The more the project requirements are elaborated, the greater need organize Requirements Definitions for each part of the project. The more parts, and the more in depth the definitions, the greater is the need for a more sophisticated Requirements Management system.

Putting Together Requirements Definition and Requirements Management

Here is what can be done to effectively manage the requirements process on any project:

1. Identify ALL stakeholders. Develop categories for types of stakeholders, such as users, support, interfacing in certain areas, managers affected by the project, and more. Make sure that all areas that the project will touch are represented by a stakeholder.

2. Determine a communications strategy for engaging with your stakeholders. You will need to build bridges to the stakeholders, and will ideally be able to establish at least one face-to-face meeting with each stakeholder, and ideally at least one face-to-face meeting among all stakeholders.

3. Develop a list of questions, organized around various facets of the problem to be solved by the project. This list should provide clarification to both you and the stakeholders on the issues to be addressed. Make sure they address a clear understanding of the problem, as opposed to specifying a solution. Thoroughly vet the questions within the team and with the project sponsor(s).

4. Determine how much time will be needed, in terms of both sessions and overall duration, for the project requirements gathering. Develop a schedule for meetings and other engagements as developed through your communications strategy.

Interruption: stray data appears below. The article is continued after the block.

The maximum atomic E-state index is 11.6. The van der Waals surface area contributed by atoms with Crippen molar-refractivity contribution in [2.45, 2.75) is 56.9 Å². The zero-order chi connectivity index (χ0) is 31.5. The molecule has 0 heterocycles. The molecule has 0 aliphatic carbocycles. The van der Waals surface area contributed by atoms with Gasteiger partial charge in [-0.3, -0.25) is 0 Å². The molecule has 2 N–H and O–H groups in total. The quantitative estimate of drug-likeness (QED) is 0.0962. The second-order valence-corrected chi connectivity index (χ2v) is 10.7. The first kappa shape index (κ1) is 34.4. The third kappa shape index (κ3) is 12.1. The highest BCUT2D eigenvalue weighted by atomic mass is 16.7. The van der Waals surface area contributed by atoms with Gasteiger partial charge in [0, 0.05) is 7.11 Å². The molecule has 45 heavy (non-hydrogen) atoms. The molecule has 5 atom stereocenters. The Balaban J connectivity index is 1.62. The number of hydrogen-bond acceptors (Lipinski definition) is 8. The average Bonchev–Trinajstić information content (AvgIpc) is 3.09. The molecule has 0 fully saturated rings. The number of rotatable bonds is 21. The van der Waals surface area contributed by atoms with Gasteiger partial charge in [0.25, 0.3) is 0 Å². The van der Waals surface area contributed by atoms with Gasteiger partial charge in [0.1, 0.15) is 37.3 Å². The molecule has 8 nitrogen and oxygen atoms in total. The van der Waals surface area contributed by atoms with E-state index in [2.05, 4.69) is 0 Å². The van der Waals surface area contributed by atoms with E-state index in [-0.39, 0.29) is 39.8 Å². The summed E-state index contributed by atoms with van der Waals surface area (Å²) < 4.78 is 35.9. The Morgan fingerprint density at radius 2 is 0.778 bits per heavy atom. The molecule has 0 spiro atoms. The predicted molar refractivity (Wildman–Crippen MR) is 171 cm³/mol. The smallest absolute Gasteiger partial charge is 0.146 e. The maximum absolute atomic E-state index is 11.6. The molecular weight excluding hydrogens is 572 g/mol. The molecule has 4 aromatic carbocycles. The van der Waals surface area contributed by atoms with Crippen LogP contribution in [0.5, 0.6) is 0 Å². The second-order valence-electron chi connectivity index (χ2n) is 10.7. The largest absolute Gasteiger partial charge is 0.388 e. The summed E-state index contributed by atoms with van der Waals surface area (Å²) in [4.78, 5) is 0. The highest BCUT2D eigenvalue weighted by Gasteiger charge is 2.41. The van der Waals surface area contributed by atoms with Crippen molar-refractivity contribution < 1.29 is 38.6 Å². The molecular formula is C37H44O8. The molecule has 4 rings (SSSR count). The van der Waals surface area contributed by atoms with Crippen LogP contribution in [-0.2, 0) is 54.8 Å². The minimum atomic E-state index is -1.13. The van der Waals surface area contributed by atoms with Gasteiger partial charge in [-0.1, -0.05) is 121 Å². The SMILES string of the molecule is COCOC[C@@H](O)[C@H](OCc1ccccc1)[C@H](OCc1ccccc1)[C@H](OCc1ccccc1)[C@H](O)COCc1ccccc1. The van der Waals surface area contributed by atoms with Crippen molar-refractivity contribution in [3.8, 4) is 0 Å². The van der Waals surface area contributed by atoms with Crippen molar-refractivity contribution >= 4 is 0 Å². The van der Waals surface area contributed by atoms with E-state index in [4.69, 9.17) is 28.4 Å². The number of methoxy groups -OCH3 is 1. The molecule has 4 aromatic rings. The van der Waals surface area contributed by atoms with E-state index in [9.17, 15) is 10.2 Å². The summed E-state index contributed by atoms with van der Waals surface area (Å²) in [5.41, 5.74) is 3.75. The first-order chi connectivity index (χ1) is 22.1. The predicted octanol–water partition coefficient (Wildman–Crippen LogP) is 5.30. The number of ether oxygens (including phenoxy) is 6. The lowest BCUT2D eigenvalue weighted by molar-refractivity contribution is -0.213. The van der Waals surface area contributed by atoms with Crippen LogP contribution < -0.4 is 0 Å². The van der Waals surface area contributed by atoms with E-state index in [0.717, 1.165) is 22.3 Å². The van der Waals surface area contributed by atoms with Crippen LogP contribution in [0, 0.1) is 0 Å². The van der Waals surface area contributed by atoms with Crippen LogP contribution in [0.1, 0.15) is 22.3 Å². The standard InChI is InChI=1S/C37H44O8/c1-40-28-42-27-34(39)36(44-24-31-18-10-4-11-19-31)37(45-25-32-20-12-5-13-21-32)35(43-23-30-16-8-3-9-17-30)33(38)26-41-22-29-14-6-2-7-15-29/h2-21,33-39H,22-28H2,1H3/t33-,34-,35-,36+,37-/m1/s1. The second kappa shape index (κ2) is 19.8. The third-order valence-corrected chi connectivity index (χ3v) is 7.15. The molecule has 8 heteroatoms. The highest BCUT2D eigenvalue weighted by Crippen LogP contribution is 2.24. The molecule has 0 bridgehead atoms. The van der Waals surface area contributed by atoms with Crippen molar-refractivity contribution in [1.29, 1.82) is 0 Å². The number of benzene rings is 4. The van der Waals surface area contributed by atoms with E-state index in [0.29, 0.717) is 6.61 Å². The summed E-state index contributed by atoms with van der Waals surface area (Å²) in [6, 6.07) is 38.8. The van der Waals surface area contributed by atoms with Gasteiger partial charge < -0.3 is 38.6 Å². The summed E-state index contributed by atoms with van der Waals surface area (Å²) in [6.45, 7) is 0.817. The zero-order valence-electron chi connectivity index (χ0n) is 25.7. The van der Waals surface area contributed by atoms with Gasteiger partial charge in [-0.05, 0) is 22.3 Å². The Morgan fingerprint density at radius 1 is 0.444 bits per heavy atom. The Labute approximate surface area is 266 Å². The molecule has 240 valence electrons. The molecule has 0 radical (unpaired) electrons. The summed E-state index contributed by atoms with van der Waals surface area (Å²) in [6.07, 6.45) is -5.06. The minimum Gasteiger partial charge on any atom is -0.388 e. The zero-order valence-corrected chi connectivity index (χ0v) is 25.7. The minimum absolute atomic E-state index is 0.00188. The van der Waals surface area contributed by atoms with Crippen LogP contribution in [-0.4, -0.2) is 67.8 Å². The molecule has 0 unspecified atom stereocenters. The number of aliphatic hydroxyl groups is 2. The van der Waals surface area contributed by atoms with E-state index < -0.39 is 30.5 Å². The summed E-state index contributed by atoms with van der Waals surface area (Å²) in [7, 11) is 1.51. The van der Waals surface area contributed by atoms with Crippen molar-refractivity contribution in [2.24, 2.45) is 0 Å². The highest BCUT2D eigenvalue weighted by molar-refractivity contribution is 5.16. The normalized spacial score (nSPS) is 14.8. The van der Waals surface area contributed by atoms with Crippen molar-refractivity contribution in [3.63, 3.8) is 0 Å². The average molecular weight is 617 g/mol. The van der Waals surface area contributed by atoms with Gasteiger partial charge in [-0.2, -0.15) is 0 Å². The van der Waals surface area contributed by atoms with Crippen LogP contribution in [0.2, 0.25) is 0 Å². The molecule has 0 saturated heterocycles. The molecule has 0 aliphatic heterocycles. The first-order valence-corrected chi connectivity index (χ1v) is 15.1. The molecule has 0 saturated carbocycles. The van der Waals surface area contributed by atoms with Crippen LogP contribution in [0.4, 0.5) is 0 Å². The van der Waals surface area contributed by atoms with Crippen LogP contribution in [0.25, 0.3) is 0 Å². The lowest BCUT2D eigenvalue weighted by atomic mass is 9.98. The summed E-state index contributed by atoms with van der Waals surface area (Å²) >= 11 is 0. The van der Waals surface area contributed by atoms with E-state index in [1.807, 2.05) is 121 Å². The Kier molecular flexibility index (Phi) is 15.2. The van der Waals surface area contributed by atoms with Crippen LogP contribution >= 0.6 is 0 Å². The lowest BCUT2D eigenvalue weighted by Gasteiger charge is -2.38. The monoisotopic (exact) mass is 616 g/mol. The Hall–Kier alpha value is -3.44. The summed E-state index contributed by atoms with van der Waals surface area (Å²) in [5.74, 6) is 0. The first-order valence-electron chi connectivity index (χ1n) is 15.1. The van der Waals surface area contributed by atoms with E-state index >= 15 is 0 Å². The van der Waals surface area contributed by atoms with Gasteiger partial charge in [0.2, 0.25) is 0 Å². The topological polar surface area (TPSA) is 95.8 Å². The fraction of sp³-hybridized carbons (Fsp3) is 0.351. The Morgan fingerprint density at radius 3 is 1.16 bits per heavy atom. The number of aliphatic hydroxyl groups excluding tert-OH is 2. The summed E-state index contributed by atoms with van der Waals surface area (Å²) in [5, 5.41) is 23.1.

5. Do initial requirements gathering by obtaining answers to the questions you have developed. Whether by survey, face-to-face meetings, online meetings, or one-on-one meetings, you will need to establish a set of raw data addressing your questions.

6. Document answers to the questions in an initial requirements document draft. Review this thoroughly with all key stakeholder representatives and revise accordingly. Make sure all stakeholders buy in to these answers.

7. Move into JAD sessions - Joint Application Design/Development. This is where you will likely engage developers also, and some iterative solution development will take place. One of the keys to this process is that you will be able to show stakeholders what is possible. You will also be able to put something concrete out there that will provide a greater point of focus to "smoke out" remaining requirements and clarify understanding.

8. Get formal signoff from all major stakeholder groups. This is an important process, as it forces some attention by the stakeholders to assure there are no hidden doubts or caveats.

The Requirements Definition is the continuous process of fleshing out and refining the baseline description of the product of the project. Requirements Management is how the flow information in these steps is organized and configuration managed.

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About Article Author

John Reiling
John Reiling

John Reiling, PMP, has managed project requirements in many situations. John's web site Project Management Training Online provides online courses on "requirements" for PDUs and PMP Prep. Also see John's post "Requirements Process: Requirements Management versus Requirements Definition" at PMcrunch.com.